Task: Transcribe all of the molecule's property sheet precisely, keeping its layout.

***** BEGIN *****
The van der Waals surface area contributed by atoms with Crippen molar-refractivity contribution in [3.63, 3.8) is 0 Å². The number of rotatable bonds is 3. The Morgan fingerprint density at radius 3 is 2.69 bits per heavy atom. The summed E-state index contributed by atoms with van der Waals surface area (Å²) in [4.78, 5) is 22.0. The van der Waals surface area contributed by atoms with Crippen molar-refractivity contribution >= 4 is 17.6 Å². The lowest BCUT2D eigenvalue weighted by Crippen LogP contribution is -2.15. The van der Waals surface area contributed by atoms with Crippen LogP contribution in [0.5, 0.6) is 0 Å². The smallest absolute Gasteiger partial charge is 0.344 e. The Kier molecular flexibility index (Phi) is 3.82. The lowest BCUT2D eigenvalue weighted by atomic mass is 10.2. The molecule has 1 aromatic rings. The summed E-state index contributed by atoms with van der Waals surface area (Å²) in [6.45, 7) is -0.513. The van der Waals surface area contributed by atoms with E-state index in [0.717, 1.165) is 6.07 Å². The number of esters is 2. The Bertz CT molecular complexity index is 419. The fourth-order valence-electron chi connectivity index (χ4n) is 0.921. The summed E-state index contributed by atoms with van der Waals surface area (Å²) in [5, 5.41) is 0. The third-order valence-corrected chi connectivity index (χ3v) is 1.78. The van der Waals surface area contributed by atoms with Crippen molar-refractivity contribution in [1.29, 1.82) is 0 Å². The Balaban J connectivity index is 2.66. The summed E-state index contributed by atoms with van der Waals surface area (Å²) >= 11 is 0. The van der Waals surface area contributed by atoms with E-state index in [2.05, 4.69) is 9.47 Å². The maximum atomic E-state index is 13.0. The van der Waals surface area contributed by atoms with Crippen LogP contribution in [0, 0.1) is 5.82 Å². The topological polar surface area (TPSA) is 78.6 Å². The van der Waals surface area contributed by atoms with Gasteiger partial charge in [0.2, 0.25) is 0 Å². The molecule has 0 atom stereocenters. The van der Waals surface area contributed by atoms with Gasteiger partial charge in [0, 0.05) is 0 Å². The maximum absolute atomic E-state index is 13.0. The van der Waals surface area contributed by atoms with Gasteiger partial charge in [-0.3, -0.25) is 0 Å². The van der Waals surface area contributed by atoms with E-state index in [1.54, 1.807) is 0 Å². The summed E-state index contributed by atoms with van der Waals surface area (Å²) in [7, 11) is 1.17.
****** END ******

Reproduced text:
The van der Waals surface area contributed by atoms with Crippen molar-refractivity contribution in [3.63, 3.8) is 0 Å². The number of rotatable bonds is 3. The Morgan fingerprint density at radius 3 is 2.69 bits per heavy atom. The summed E-state index contributed by atoms with van der Waals surface area (Å²) in [4.78, 5) is 22.0. The van der Waals surface area contributed by atoms with Crippen molar-refractivity contribution >= 4 is 17.6 Å². The lowest BCUT2D eigenvalue weighted by Crippen LogP contribution is -2.15. The van der Waals surface area contributed by atoms with Crippen LogP contribution in [0.5, 0.6) is 0 Å². The smallest absolute Gasteiger partial charge is 0.344 e. The Kier molecular flexibility index (Phi) is 3.82. The lowest BCUT2D eigenvalue weighted by atomic mass is 10.2. The molecule has 1 aromatic rings. The summed E-state index contributed by atoms with van der Waals surface area (Å²) in [6.45, 7) is -0.513. The van der Waals surface area contributed by atoms with E-state index in [0.717, 1.165) is 6.07 Å². The number of esters is 2. The Bertz CT molecular complexity index is 419. The fourth-order valence-electron chi connectivity index (χ4n) is 0.921. The summed E-state index contributed by atoms with van der Waals surface area (Å²) in [5, 5.41) is 0. The third-order valence-corrected chi connectivity index (χ3v) is 1.78. The van der Waals surface area contributed by atoms with Crippen molar-refractivity contribution in [1.29, 1.82) is 0 Å². The Balaban J connectivity index is 2.66. The summed E-state index contributed by atoms with van der Waals surface area (Å²) >= 11 is 0. The van der Waals surface area contributed by atoms with E-state index in [2.05, 4.69) is 9.47 Å². The maximum atomic E-state index is 13.0. The van der Waals surface area contributed by atoms with Crippen LogP contribution in [0, 0.1) is 5.82 Å². The topological polar surface area (TPSA) is 78.6 Å². The van der Waals surface area contributed by atoms with Gasteiger partial charge in [0.2, 0.25) is 0 Å². The molecule has 0 atom stereocenters. The van der Waals surface area contributed by atoms with Gasteiger partial charge in [0, 0.05) is 0 Å². The maximum absolute atomic E-state index is 13.0. The van der Waals surface area contributed by atoms with Gasteiger partial charge in [-0.3, -0.25) is 0 Å². The van der Waals surface area contributed by atoms with E-state index in [1.54, 1.807) is 0 Å². The summed E-state index contributed by atoms with van der Waals surface area (Å²) in [7, 11) is 1.17.